My friend Sadaf Ali has a post about the fact that far too many activist atheists talk over ex-Muslims and liberal Muslims instead of listening to them and/or helping them get a turn at the mic.

I was recently quote in Allie Conti’s article for VICE on this issue:

But Sadaf Ali, a Muslim turned atheist activist, says that many New Atheists are just grown-up version of the bullies who called her a “terrorist” as a kid.

“I’ve had to debate people often who make gross generalizations of Muslims and Muslim cultures,” she told me. “People hide their bigotry behind their promotion of atheism, and I think it’s disturbing.” She has a pretty easy solution to changing the movement’s alleged-racism rap: Giving people besides Dawkins and Harris a prominent platform.

That would help. It would help with a lot of things.

It’s a familiar problem with how the media operate, which is that once X gets called as an expert then X becomes that expert you always call when you want an expert. It’s a stupid & lazy shortcut which seems to be damn near impossible to overcome.

How could a major newspaper or tv news station possibly illustrate a piece on anything atheism-related without including a photo of Dawkins??! The world would tilt off its axis and plunge directly into Venus if they did that. There is only Dawkins, and maybe farther down the page one other atheist, so naturally that doesn’t leave a whole lot of room for including ex-Muslims or women or unwhite people or anyone else who’s not Dawkins. It’s very sad and all but their hands are tied.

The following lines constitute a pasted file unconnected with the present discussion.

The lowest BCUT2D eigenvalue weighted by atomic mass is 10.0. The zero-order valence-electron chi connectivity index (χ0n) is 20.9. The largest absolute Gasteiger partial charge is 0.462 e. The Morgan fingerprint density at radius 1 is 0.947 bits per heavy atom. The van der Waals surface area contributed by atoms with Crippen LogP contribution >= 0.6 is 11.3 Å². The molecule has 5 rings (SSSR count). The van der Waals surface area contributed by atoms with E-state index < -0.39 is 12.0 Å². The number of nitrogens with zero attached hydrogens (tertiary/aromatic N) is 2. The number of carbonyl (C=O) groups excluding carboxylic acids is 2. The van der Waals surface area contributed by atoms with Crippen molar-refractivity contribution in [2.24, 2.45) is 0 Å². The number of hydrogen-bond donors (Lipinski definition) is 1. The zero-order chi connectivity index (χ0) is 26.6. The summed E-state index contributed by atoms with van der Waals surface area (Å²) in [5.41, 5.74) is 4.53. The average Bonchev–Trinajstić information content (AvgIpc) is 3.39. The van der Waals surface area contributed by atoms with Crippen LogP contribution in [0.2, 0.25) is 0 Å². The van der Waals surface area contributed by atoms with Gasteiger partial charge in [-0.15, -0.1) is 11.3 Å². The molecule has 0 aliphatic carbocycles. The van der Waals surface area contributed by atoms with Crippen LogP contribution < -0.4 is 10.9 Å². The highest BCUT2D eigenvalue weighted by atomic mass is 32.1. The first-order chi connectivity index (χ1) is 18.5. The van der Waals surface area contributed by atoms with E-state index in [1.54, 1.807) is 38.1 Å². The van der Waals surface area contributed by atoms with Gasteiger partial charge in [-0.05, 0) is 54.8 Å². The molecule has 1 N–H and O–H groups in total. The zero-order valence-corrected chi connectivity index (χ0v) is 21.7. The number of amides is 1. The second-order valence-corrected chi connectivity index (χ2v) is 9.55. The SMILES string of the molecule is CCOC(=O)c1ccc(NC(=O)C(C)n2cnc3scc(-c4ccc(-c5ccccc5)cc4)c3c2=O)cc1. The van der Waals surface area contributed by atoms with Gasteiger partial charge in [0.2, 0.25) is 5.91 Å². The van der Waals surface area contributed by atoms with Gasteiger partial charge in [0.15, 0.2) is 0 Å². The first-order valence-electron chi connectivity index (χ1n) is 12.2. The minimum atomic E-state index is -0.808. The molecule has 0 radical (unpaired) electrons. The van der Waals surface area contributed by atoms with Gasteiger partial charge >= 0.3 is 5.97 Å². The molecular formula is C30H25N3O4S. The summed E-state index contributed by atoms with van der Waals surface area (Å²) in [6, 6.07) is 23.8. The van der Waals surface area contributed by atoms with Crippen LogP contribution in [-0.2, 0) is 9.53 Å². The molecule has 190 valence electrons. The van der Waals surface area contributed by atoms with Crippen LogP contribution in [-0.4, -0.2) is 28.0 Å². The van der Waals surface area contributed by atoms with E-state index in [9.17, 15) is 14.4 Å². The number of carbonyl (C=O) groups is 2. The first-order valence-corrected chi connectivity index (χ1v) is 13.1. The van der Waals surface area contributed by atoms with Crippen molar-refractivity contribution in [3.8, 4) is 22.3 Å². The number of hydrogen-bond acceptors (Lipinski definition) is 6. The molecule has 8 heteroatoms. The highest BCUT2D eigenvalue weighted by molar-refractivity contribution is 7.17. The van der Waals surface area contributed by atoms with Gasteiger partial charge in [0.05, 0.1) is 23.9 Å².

…bear in mind that I speak from experience and interactions that I’ve accumulated over several years as an activist. If you are unfamiliar with my work and who I am, I started a grassroots initiative that built the foundations for the community building organization known as Ex-Muslims of North America (EXMNA). I am EMNA’s co-founder and former Director of Community Development. I have been privy to the environments and attitudes in which ex-Muslim activists are exposed to and have to work with when it comes to the secular movement. There has been a consistent erasure of ex-Muslims and vocal secular Muslims this past decade.  .